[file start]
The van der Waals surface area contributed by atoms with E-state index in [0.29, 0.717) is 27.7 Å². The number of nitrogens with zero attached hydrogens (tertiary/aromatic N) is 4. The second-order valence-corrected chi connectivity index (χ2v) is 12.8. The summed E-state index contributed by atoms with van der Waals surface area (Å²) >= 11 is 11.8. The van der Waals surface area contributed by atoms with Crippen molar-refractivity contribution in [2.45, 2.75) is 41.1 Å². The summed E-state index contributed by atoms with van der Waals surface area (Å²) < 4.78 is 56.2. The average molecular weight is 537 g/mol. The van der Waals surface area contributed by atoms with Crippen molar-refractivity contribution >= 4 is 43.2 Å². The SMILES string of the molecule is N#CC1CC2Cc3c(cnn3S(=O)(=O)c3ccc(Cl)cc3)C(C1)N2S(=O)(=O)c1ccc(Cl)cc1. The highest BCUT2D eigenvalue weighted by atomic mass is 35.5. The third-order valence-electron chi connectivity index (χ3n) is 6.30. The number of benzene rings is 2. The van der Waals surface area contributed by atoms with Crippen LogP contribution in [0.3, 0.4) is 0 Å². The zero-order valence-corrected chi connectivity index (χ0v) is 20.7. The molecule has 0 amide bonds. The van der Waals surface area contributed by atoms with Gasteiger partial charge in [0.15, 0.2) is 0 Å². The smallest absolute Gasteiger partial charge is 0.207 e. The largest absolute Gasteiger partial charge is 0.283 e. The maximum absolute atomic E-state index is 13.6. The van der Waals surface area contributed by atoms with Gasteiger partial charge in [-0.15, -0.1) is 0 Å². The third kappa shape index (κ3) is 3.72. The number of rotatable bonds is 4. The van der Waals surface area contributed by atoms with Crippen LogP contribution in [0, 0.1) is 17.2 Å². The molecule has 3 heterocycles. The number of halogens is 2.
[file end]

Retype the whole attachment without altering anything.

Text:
The van der Waals surface area contributed by atoms with E-state index in [0.29, 0.717) is 27.7 Å². The number of nitrogens with zero attached hydrogens (tertiary/aromatic N) is 4. The second-order valence-corrected chi connectivity index (χ2v) is 12.8. The summed E-state index contributed by atoms with van der Waals surface area (Å²) >= 11 is 11.8. The van der Waals surface area contributed by atoms with Crippen molar-refractivity contribution in [2.45, 2.75) is 41.1 Å². The summed E-state index contributed by atoms with van der Waals surface area (Å²) < 4.78 is 56.2. The average molecular weight is 537 g/mol. The van der Waals surface area contributed by atoms with Crippen molar-refractivity contribution >= 4 is 43.2 Å². The SMILES string of the molecule is N#CC1CC2Cc3c(cnn3S(=O)(=O)c3ccc(Cl)cc3)C(C1)N2S(=O)(=O)c1ccc(Cl)cc1. The highest BCUT2D eigenvalue weighted by atomic mass is 35.5. The third-order valence-electron chi connectivity index (χ3n) is 6.30. The number of benzene rings is 2. The van der Waals surface area contributed by atoms with Crippen LogP contribution in [0.3, 0.4) is 0 Å². The zero-order valence-corrected chi connectivity index (χ0v) is 20.7. The molecule has 0 amide bonds. The van der Waals surface area contributed by atoms with Gasteiger partial charge in [0.15, 0.2) is 0 Å². The smallest absolute Gasteiger partial charge is 0.207 e. The largest absolute Gasteiger partial charge is 0.283 e. The maximum absolute atomic E-state index is 13.6. The van der Waals surface area contributed by atoms with Gasteiger partial charge in [-0.15, -0.1) is 0 Å². The third kappa shape index (κ3) is 3.72. The number of rotatable bonds is 4. The van der Waals surface area contributed by atoms with Crippen LogP contribution in [0, 0.1) is 17.2 Å². The molecule has 3 heterocycles. The number of halogens is 2.